The Bow Tie loss prevention initiative involves surveyors visiting ships and, together with the managers and crew, producing Bow Tie charts specific to individual vessels that identify areas of risk and suggest how such risks might be mitigated.

Analysis of previous incidents over  23 years has enabled the club to identify ‘threats’, ‘consequences’ and ‘controls’, the foundations of developing reports on specific vessels. In total, the Club’s Risk Prevention Director Karl Lumbers estimates that it has identified seven primary risk hazards, 76 common threats, which if not contained could cause an incident and 450 controls which need to be in place and effective if the threats are to be contained.

Continue reading »

Apr 102012

The UK’s Marine Accident Investigation Board’s latest Safety Digest is, like its predecessors, insightful and informed with a certain British quirkiness that makes it highly readable. Among the accidents and lessons in the first edition of 2012 is an issue lose to MAC’s heart: confined spaces and, in particular, the hazards posed by adjacent spaces.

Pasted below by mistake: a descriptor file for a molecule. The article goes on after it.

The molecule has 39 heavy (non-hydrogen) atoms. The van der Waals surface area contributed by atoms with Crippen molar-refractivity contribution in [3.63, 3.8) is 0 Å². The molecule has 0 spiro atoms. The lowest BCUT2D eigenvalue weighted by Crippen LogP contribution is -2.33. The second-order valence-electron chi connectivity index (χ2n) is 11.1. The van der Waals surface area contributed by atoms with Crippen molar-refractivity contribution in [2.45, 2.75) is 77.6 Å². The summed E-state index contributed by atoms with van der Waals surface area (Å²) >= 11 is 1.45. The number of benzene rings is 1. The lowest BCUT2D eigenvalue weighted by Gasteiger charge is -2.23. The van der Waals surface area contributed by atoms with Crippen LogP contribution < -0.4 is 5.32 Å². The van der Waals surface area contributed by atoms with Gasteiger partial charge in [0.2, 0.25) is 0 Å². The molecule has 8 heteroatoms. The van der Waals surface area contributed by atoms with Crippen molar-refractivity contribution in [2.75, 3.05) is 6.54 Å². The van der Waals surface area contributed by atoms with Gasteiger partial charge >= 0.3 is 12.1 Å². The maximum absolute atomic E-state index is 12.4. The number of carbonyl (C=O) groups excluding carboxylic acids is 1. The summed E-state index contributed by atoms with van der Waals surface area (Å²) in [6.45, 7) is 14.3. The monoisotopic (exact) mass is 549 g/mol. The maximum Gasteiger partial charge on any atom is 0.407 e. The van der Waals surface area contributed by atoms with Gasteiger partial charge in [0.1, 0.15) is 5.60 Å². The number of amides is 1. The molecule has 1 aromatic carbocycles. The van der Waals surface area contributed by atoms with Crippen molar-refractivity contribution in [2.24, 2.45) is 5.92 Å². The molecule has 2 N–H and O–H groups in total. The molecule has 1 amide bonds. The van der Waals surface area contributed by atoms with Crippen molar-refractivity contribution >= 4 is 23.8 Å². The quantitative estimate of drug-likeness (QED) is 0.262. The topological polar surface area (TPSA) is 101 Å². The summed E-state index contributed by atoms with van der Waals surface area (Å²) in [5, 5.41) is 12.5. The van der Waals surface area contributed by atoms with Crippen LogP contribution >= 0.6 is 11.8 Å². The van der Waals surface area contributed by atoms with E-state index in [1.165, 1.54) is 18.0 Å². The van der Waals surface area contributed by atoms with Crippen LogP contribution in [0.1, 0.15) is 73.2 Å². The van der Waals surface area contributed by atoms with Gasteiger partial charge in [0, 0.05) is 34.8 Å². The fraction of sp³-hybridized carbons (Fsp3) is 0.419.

In this case ‘panting’ during rough weather was involved. It has happened before (See The Case of the Tablets Of Love). In this case, ferrous metal turnings described as ‘steaming’ were loaded into the cargo hold. However, they were presumed to be scrap metal, therefore non-hazardous, as opposed to coming under IMDG Code Class 4.2. Continue reading »

Publication of Note: 6 Degrees

 maritime safety news, publications  Comments Off on Publication of Note: 6 Degrees
Jan 192012

“As has long been recognised, the sharing of information on incidents is essential as an aid to improved safety, with each one improving the knowledge base of other organisations undertaking similar activities, ” says the latest edition of 6Degrees from the  International Dynamic Positioning Operators Association.

This edition looks at the International Marine Contractors Association annual report on dynamic positioning station keeping incidents. According to the report on 2009, 77 reports were received from vessels operated by IMCA members and others, and of these, 75 are included in ‘Dynamic Positioning Station Keeping Incidents (2009)’ (IMCA M 211). The report has seen the first drop in numbers in recent years down from 111 in 2008 to 77.

Download 6 Degrees here